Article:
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To keep the roaches from coming back, keep your house extra clean; keep faucets from leaking and make sure bathrooms and other areas aren't damp. That means you'll need to caulk up openings from the outside, too.

Like flies, ants are often common pests in apartments. While they're not dangerous and don't carry disease, they are annoying. They can also be hard to shut down once they get out of control.

Ants come in from the outside because they're attracted to the food in your apartment. Are you noticing a trend here? Most insects head inside because they need a snack. Ants are especially attracted to sugary treats, so your kitchen will be a target that's high on their list.

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Your tactics here depend on how bad your infestation is. Laying down some pesticide along the baseboards and openings of your apartment may take care of it. If not, consider laying down some bait -- preferably something sweet like brown sugar -- and then sucking up as many ants as you can with your vacuum cleaner. You could also invest in some ant-bait poison, the kind ants take back to their nests, so that you can wipe out the entire hive at once.

Pestec technician Carlos I. Agurto walks with Ladybug, a Beagle trained to sniff out bed bugs, as they inspect a bed in an apartment with bed bugs in San Francisco.
Pestec technician Carlos I. Agurto walks with Ladybug, a Beagle trained to sniff out bed bugs, as they inspect a bed in an apartment with bed bugs in San Francisco.
Justin Sullivan/Getty Images

There's a chance that you may never have heard of bed bugs until a few years ago. Starting around 2010, New York City became the center of a massive bed bug epidemic. It has since started moving into other parts of the country, particularly in places where lots of people sleep, like dorms, hotels, hospitals and even apartments. Many of these bed bugs have proven resistant to traditional pesticides.

What exactly are bed bugs? They're small, parasitic insects that bite your skin and suck your blood, often leaving an itchy rash. They're nocturnal and like to hide in tight spaces. They do not transmit diseases to humans, but are notoriously hard to get rid of.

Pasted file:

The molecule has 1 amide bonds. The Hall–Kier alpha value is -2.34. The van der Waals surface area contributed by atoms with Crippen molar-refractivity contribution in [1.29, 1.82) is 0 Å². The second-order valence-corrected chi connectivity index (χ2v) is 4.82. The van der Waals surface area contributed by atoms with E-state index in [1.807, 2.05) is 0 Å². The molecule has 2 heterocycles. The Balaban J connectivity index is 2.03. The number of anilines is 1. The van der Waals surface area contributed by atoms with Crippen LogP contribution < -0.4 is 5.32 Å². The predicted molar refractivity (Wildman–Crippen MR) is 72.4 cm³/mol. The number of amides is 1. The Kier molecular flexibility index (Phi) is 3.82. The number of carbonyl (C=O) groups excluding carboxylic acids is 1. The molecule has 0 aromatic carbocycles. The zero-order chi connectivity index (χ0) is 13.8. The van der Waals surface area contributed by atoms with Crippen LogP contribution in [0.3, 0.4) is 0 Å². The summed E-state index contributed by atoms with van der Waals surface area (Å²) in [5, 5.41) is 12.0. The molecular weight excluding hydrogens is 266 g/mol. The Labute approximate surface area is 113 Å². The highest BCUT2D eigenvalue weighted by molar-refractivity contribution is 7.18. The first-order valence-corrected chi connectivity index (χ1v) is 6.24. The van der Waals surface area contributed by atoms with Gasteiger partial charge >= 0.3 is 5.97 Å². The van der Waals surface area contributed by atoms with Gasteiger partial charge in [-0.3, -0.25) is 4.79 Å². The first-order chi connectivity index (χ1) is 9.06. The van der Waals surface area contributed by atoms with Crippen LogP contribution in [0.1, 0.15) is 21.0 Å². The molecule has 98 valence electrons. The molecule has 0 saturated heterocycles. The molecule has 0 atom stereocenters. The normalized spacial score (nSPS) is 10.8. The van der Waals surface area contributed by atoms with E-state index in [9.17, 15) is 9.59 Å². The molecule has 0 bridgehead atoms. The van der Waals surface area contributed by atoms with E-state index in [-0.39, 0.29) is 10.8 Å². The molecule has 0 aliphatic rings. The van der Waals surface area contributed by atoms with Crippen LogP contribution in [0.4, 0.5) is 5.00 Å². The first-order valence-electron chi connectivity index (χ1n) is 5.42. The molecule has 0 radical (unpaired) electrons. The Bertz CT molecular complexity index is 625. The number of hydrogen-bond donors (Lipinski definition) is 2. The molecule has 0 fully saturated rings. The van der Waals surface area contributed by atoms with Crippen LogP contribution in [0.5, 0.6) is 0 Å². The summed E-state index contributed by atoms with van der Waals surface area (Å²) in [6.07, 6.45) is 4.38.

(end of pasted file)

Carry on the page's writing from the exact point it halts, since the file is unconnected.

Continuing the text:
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If you think you have bed bugs, and your apartment complex management is lax in handling the issue, you need to take immediate action. Odds are, your neighbors have bed bugs too because the creatures spread easily throughout buildings. You need to get in touch with the people who live near you and implore them to treat their units also. Clean up the clutter around your apartment, vacuum it thoroughly, wash your linens and clothes, and set off pesticide bombs. Steam cleaning is also pretty effective at killing them. If all else fails, you can always move.

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Author's Note: Insects 5 Things Renters Should Look Out For

In my time in apartments, I've dealt with every creature on this list with the exception of bed bugs (and I hope to keep it that way.) Honestly, the worst pests I've experienced weren't insects -- they were mice. Those little jokers are notoriously hard to get rid of once they get in the walls. One summer, I caught more than 10 of them with glue traps. It was truly awful.

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Sources

  • Apartment Therapy. "Dealing With Flies in the Home." Apartmenttherapy.com. (July 31, 2012) http://www.apartmenttherapy.com/dealing-with-flies-in-the-home-117918
  • Oh My Apartment. "How to Kill Cockroaches." Ohmyapt.apartmentratings.com. Sept. 11, 2006. (July 31, 2012) http://ohmyapt.apartmentratings.com/how-to-kill-cockroaches.html#b
  • PR Web. "The Recent Bedbug Epidemic Is Spreading Nationwide Says New Report from Planet Amazing." PRWeb.com. April 24, 2012. (July 31, 2012) http://www.prweb.com/releases/planet-amazing/kill-bedbugs/prweb9430703.htm
  • Rapp, Jessica. "A lesson in apartment living: The ants come marching." STLToday.com. July 6, 2011. (July 31, 2012) http://www.stltoday.com/suburban-journals/metro/article_3b86fa58-9c23-5613-978e-8734dfe91b46.html
  • Texas A&M AgriLife Extension. "Bed bugs and your apartment." Citybugs.tamu.edu. (July 31, 2012) http://citybugs.tamu.edu/factsheets/biting-stinging/others/ent-3013/